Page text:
Type: Trad, Alpine, 200 ft
FA: Gary Hicks, 1979
Page Views: 1,220 total · 11/month
Shared By: George Perkins on Oct 25, 2009
Admins: Jason Halladay, Anthony Stout, LeeAB Brinckerhoff, Marta Reece, Drew Chojnowski

You & This Route

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Access Issue: Seasonal raptor closure for some areas in the Sandias Details


Seamingly Hard is the often-admired-but-less-often-climbed slab left of Gemstone, and is a nice sustained thin face climb.
It seams a little close to easy ground to the left at the beginning, but soon the quality of the moves makes up for that, as you follow a left-trending seam, passing 5(?) bolts. It's always a relief to get to the next bolt, the headiest part is a 20' runout at about the level of the Gemstone pitch 1 anchor. The crux is pulling a small roof after you clip the bolt after the runout. Next you'll join another left trending seam, passing a fixed pin, then the cracks widen and the climbing is noticeably easier. Find the Gemstone anchor.

  • It is possible to belay at the pitch 1 bolted belay for Gemstone, but linking these into a 200' pitch is more fun, and means no potential to fall on the belay at the start of what would be the 2nd pitch. The rope drag wasn't bad.
  • There are more bolts than shown in the guidebook, but you'll probably be glad they are there.
  • This will feel hard for the grade if you're not used to 5.10 slab. There aren't many like this in the Sandias, so it's hard to compare. If you feel good on this route, you're ready for Questa Dome and The Tooth and stuff like that.
  • This might be worth calling PG13 because it's a bit spacey between the bolts (especially compared to sport climbing areas), but it's not too scary by slab standards. I think the only really dangerous place would be if you fell right before the 2nd bolt. Don't do that.


The bolted route on the slab left of Gemstone is Seamingly Hard.

The easiest descent is to rappel with 2 ropes (or a single 70m rope?-which I haven't tried personally) from the anchor to the ground.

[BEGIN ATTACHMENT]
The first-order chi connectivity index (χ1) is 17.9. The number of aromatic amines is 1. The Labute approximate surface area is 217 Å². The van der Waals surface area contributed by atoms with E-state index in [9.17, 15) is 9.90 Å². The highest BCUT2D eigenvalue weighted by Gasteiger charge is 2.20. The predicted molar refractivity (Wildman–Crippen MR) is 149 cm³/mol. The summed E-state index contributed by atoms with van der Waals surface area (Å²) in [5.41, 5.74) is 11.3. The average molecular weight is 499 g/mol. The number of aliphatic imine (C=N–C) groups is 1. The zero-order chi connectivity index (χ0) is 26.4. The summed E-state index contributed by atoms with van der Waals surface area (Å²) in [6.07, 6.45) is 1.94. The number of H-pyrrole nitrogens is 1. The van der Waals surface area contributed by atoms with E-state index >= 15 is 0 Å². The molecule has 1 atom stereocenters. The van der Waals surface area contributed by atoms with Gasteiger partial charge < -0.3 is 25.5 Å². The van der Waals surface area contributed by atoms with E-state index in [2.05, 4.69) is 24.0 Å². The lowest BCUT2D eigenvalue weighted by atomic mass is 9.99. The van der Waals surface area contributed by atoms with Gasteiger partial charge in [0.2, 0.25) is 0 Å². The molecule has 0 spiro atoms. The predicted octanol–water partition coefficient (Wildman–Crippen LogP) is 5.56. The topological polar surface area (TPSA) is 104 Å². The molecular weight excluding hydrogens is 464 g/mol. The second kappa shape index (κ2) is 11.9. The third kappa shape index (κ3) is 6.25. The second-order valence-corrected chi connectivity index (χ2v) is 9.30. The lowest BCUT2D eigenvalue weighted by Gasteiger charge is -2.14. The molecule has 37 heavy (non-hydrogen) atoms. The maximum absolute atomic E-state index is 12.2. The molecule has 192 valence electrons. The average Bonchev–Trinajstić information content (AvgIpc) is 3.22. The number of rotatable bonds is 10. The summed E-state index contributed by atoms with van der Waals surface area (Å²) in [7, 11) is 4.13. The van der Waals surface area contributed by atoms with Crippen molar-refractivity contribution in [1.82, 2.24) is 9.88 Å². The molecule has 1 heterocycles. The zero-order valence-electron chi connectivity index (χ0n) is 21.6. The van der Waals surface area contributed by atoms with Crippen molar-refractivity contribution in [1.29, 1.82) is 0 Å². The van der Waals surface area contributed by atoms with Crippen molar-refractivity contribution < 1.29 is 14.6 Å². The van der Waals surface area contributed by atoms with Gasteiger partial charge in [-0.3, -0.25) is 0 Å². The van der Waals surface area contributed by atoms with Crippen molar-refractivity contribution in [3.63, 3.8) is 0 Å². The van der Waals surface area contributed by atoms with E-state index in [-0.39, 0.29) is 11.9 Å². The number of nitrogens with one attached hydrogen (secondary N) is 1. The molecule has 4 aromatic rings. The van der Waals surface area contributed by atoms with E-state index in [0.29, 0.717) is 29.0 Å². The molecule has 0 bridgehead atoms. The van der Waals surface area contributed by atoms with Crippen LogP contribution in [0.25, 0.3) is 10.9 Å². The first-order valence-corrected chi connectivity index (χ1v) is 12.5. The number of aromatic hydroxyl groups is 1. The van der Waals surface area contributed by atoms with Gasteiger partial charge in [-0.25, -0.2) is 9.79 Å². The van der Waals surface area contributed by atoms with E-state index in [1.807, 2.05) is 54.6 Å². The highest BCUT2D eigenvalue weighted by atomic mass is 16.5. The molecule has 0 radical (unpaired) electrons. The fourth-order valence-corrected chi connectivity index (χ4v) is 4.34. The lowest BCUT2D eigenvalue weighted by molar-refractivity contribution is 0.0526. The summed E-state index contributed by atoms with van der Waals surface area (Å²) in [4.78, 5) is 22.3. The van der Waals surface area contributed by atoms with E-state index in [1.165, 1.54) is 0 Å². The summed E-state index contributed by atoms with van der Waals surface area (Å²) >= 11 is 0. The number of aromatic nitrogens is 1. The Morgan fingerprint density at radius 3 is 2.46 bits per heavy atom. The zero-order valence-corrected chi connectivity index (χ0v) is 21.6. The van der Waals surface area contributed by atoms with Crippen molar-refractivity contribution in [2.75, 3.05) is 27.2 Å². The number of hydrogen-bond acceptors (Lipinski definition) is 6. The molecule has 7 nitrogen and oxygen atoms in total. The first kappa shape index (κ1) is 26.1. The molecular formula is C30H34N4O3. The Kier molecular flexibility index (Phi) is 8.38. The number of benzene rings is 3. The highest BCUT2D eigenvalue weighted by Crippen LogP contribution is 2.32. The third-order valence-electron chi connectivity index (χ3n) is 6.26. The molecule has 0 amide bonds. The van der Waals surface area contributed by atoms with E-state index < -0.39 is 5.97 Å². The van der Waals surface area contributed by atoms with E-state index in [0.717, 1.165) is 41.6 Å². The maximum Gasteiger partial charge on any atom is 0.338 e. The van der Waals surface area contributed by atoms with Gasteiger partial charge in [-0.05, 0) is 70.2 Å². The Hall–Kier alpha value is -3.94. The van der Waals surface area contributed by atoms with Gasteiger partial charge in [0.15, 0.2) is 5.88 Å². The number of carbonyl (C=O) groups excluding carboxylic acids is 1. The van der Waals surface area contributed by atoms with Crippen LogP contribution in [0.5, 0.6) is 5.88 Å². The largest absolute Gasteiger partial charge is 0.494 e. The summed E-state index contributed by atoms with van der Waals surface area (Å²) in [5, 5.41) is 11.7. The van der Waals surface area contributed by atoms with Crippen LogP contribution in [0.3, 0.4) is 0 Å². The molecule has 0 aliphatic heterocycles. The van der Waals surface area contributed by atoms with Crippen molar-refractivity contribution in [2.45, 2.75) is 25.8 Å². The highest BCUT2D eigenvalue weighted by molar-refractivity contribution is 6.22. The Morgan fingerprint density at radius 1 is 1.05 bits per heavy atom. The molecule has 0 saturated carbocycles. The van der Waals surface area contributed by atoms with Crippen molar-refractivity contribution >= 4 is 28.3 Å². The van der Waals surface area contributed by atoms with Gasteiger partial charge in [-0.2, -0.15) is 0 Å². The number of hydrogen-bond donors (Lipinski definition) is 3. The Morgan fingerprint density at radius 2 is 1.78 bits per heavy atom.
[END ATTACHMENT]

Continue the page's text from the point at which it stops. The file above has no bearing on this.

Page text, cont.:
6 bolts and a pin. Supplement with nuts and cams up to 1". Larger (2"-3") cams could be placed in the upper easier section but smaller gear is also available.


- No Photos -
Will Vining
Will Vining  
Does anyone know the story behind the retro-bolting on this route, as noted in Mick Schein's new guide book. Which bolts are new? What was the original line? It seems like the original line went up the seam until almost even with the Gemstone P1 belay, then moved out onto the slab and clipped the final bolt before traversing into the anchors. With the new bolts the second to last bolt draws you out onto the slab early. I could be totally wrong about which bolts are new, but the last bolt looks much older than the others, and if you aren't doing it in one pitch (which would be great) it's more straightforward to just go straight up from the second-to-last bolt to the belay.

Regardless of the original line/reto-bolting rumours, this route has quality movement along the first seam, and good slab action on the second pitch. All the holds disappear at exactly the right moment.

I forgot to count while I was there, but I believe there are now five, not three, bolts along the initial seam. The second pitch remains the same, a bolt and a fixed pin, and protects adequately after the fixed gear. If you are doing this in one pitch the 20 ft. runout mentioned in the description is still there. May 14, 2015
George Perkins
The Dungeon, NM
George Perkins   The Dungeon, NM
There was an accident and rescue on the climb ca. 2009. 2 or 3 additional bolts were added after that occurred. The new bolts sort of also protected the R/X/TR climb to the right of p1 called Drunken Master, and it was suggested that the "new climb" be called "Seamingly Drunk". It's possible that the line that most people will climb now may not be 100% true to the original "Seamingly Hard" line.

Mick may have got this info on the new bolts from me, as I sent him some notes on fixed gear and other stuff when he was updating Sandia Rock.
Accident write-up:

Prior to the new bolts, both guidebooks probably should have always given this one an "R", but didn't, so it would have been easy to get into a dangerous situation. I remember downclimbing off of it without having reached what was at that time the 2nd bolt, about 10-12 years ago, when I felt the bolt spacing didn't meet my standards for my footwork. (Because I backed off, it must have been REALLY SCARY before! ha.) I think the current b2 is new, not sure on which others are.

I genuinely do not mean to put the new bolts in either a positive or negative light, just adding to the story. May 15, 2015
Will Vining
Will Vining  
Thanks, George. I was just curious about the story. Definitely glad the new bolts were there, this would be quite terrifying without them and certainly worthy of an R rating. Even with the new bolts the spacing is still fairly large, I would not want to fall on it. Still a fairly heads-up climb. May 18, 2015
David Baltz
Albuquerque, New Mexico
David Baltz   Albuquerque, New Mexico
I seem to remember getting some manky RP/steelies in the seam back in the day. I recall it being a typical Gary Hicks 'sphincter shrinker' route. The new bolts were most welcome. Apr 16, 2018